A fire that burned through much of Arizona’s Oak Creek Canyon last summer may have negative impacts on the area’s native narrow-headed gar
A fire that burned through much of Arizona’s Oak Creek Canyon last summer may have negative impacts on the area’s native narrow-headed garter snake (Thamnophis rufipunctatus) population, according to scientists who are studying the effects the Slide Fire has had on Oak Creek fish breeding areas and the snake’s favorite hunting grounds.
Prior to the Slide Fire, the largest and densest population of the threatened snake could be found in the canyon in Oak Creek, which is also home to the famous tourist spot Slide Rock. Researchers are not sure if that is now the case as ash and debris from the fire flowed into the water and changed the oxygen levels, potentially killing off aquatic insects and other animals that are an integral part of the food chain. The resulting silt also covered the rocks where fish lay their eggs and where the snakes hunt. The narrow-headed garter snake is primarily a fish eater, with native and introduced trout a main staple, as well as dace and chubs. It is these fish stocks that may have been decimated by the fire, which in turn may have resulted in the loss of the snake.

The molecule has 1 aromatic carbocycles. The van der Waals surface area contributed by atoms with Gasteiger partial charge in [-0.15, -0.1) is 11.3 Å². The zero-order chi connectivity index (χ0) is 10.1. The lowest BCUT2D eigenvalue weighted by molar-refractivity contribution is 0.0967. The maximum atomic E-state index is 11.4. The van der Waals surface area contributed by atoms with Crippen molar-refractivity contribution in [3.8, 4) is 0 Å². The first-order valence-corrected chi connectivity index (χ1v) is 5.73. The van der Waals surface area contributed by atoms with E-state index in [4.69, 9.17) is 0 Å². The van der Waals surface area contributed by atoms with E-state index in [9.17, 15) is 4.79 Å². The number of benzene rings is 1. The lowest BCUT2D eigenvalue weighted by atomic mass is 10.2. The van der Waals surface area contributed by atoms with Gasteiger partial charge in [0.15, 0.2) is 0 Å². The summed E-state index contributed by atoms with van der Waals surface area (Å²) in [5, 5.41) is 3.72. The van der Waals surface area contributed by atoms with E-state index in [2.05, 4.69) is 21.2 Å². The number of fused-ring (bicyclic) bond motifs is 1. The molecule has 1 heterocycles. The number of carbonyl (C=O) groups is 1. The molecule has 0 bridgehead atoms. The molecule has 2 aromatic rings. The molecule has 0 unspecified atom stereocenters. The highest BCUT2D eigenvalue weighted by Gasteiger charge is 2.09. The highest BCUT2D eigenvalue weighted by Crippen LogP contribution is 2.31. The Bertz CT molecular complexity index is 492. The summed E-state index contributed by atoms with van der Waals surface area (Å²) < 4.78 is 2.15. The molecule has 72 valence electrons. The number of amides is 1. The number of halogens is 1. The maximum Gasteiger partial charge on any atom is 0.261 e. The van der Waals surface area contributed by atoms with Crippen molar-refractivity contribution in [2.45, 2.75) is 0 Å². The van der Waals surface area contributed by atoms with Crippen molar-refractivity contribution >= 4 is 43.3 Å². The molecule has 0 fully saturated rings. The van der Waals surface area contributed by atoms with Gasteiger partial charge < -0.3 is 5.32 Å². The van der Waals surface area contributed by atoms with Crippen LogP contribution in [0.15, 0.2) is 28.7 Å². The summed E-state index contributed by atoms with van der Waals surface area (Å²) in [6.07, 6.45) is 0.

"Unfortunately, the species' range is corresponding exactly to where these huge fires, and the corresponding flooding, are happening," Erika Nowak, Northern Arizona University associate research professor told the Arizona Daily Sun. Nowak has experience with the demise of the narrow-headed garter snake due to fire in other areas in which they occurred. A 2012 fire in New Mexico called the Whitewater-Baldy Fire burned through areas of the Gila National Forest, and that fire also was detrimental to the native population of narrow-headed garter snakes. That population, which was already struggling prior to the fire, was declared extirpated from the area.
Nowak and a team of researchers will work with the U.S. Fish and Wildlife Service to captive breed 11 snakes from Oak Creek in an effort to restore the local populations if they don’t successfully restore themselves. Nowak hopes to create an enclosure at the University that will mimic the snake’s natural habitat and enable them to breed in captivity. The offspring will eventually be released back into Oak Creek.